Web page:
The last time we looked at the status of former President Barack Obama’s signature legislation, congressional Republicans had pulled the plug on Obamacare’s Independent Payment Advisory Board (IPAB), which Republicans have tagged as the “Death Panel”.

Now, A coalition of 20 U.S. states has sued the federal government over Obamacare, claiming the law is no longer constitutional after the repeal of the mandate.

Led by Texas Attorney General Ken Paxton and Wisconsin Attorney General Brad Schimel, the lawsuit said that without the individual mandate, which was eliminated as part of the Republican tax law signed by President Donald Trump in December, Obamacare was unlawful.

“The U.S. Supreme Court already admitted that an individual mandate without a tax penalty is unconstitutional,” Paxton said in a statement. “With no remaining legitimate basis for the law, it is time that Americans are finally free from the stranglehold of Obamacare, once and for all,” he said.

In a nutshell, the lawsuit contends that without the mandate, the Court must toss the rest of the “Affordable Care Act”, because the rest of the law cannot be “severed” from the mandate. The Justice Department did not immediately respond as to whether the Trump administration would defend the law in court.

Ilya Somin, Professor of Law at George Mason University, has a detailed analysis on the likely success of this lawsuit. Somin asserts that plaintiffs are right to argue that the mandate is unconstitutional, but are probably wrong asserting that the mandate’s demise requires the court to eliminate the rest of Obamacare along with it.

….In sum, the states deserve to win on the issue of the constitutionality of the individual mandate. But they should lose on severability.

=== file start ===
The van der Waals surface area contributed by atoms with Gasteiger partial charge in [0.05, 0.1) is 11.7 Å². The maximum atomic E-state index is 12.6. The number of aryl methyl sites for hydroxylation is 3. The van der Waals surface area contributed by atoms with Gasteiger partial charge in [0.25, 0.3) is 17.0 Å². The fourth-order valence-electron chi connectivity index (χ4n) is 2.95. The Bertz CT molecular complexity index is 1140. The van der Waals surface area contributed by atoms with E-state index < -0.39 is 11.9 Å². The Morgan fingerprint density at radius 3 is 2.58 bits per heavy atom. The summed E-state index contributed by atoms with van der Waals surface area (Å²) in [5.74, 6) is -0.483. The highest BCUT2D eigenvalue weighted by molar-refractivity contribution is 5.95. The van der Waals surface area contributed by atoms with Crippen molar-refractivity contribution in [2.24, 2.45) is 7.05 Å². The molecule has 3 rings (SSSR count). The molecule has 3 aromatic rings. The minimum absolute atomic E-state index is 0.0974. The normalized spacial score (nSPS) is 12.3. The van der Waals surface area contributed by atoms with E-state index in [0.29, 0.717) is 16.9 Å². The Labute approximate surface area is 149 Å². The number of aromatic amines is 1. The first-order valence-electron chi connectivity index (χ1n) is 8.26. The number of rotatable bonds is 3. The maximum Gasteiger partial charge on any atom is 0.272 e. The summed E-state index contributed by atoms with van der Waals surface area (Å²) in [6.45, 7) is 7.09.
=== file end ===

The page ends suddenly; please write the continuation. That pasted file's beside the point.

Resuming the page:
If all this lawsuit is likely to achieve is the removal of the already essentially neutered individual mandate, one might ask whether there is any point to it. It is indeed true that such an outcome would have little or no impact on health care policy. But it would help establish an important constitutional principle: the federal government cannot use its tax power to impose mandates unless that mandate includes a monetary fine that raises some revenue for the government. Otherwise, the mandate is unconstitutional, unless it is authorized by one of Congress’ other powers.

Congress cannot enforce otherwise unconstitutional mandates by means other than financial penalties. Making that clear would limit the damage caused by Roberts’ ill-advised ruling in NFIB, concluding that the ACA individual mandate (in its original form) qualifies as a tax. If courts conclude that the mandate qualifies as a tax even if there is no monetary fine, that might open the door to the imposition of mandates backed by other kinds of penalties.

Meanwhile, Idaho is going rogue and is pursuing an approach to end Obamacare outright.

Gov. Butch Otter and Lt. Gov. Brad Little co-signed an executive order asking the Department of Insurance to seek creative ways to make health coverage more affordable. The move opened the door for plans that don’t adhere to ObamaCare coverage requirements – though with the Trump administration testing similar ideas, the state may be unlikely to face much resistance from the White House.

“Perhaps the example in Idaho can help chip away at ObamaCare,” Little told Fox News.

The state’s insurance department now aims to let insurers sell cheaper, less comprehensive plans that officials project could reduce insurance costs by 30 to 50 percent. Insurance carriers still would have to offer plans on the state’s exchange, Your Health Idaho, while federal subsidies would continue to be available.

A new analysis shows that Obamacare increased everyone’s premiums. Here’s hoping that the states can chip away at this monstrosity and give people good choices that are truly affordable.


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